- xiii. Development involving reclamation affecting bodies of water.
- (2)Projects implemented in, or which may affect, such areas as the following:
- i. Areas where there is the danger of salt accumulation or soil erosion
- ii. Semi-arid areas
- iii. Natural forests in tropical areas
- iv. Water sources
- v. Habitats of value to protection and conservation and/or sustainable use of fish and wildlife resources (including coral reef or mangrove ecosystems)
- vi. Areas of unique interest (historical, cultural or scientific)
- vii. Areas of concentrations of population or industrial activities
- viii. Areas of particular social interest to specific vulnerable population groups (nomadic people, etc., with traditional lifestyle)
- (3)Projects with such characteristics as the following:
- i. Projects expected to have a wide, diverse and irreversible environmental impact
- ii. Projects affecting a large number of inhabitants (other than impacts resulting from involuntary resettlement)
- iii. Projects consuming a large amount of non-renewable natural resources
- iv. Projects resulting in the occurrence of significant change in land use or the social, physical and/or ecological environment
- v. Projects causing the generation or involving the disposal of a large amount of hazardous and/or toxic wastes.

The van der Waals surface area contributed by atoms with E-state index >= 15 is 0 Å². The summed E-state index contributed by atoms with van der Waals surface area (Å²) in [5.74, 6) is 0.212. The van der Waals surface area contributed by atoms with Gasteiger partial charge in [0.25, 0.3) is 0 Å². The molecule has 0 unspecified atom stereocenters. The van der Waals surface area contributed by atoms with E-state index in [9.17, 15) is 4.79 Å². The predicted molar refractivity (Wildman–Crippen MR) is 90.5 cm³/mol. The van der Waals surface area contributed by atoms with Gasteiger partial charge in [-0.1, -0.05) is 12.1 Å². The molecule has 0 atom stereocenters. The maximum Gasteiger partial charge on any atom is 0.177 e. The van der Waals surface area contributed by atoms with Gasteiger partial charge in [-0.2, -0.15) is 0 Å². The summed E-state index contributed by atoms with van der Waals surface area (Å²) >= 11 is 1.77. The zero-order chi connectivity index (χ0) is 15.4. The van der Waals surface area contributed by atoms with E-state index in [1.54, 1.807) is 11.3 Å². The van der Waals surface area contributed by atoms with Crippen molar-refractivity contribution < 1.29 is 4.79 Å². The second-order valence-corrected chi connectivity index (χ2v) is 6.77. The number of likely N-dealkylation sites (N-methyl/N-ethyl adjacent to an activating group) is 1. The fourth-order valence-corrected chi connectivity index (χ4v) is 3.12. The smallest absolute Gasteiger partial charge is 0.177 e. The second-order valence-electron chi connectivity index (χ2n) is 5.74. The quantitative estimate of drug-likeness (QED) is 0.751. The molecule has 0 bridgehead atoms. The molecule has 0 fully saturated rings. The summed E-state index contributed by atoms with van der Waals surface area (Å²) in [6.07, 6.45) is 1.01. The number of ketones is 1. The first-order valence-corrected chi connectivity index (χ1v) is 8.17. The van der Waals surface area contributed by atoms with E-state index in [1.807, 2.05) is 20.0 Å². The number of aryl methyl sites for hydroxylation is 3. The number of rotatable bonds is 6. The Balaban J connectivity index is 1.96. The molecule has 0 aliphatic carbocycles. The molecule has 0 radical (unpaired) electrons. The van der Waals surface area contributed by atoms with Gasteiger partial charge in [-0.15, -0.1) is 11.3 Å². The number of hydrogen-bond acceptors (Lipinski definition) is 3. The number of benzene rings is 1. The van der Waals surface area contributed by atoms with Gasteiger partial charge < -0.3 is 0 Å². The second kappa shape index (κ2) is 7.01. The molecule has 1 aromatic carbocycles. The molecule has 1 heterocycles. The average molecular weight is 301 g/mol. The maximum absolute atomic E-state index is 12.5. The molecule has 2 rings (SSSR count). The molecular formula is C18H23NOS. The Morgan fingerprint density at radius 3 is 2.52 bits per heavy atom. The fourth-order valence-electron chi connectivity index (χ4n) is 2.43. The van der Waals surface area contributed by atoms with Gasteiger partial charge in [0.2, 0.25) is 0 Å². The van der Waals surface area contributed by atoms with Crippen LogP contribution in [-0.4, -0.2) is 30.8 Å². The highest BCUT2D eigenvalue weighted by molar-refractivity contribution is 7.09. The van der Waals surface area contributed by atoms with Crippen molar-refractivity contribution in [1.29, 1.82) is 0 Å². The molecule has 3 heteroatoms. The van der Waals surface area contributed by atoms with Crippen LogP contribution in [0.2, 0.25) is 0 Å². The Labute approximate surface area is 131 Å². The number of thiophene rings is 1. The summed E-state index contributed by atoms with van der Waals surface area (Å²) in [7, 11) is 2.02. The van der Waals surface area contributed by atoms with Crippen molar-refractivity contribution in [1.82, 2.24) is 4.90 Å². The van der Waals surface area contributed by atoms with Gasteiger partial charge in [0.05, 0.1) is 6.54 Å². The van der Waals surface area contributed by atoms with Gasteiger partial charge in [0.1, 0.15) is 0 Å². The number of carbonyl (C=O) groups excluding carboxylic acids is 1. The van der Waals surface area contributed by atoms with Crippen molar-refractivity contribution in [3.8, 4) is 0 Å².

- 2. Category B:
- (1)Projects belonging to the following sectors and not belonging to Category A:
- i. Road and Railroad
- ii. Airports
- iii. Ports and harbours
- iv. Water supply
- v. Sewerage
- vi. Electric power generation
- vii. Electric power transmission
- viii. Industry in general
- ix. Mining development
- x. Oil and gas pipelines
- xi. Diversion channels
- xii. Forestry
- xiii. Irrigation
- xiv. Waste disposal.
- (2)Projects other than (1) and with a less remarkable environmental impact than a Category A project
- (3)Engineering Service Loans provided for projects belonging to Category A.
- 3. Category C
- (1)Projects not normally expected to have an environmental impact
- (2)Certain telecommunication, education, human resource development projects, etc., may in certain cases, fall within this category.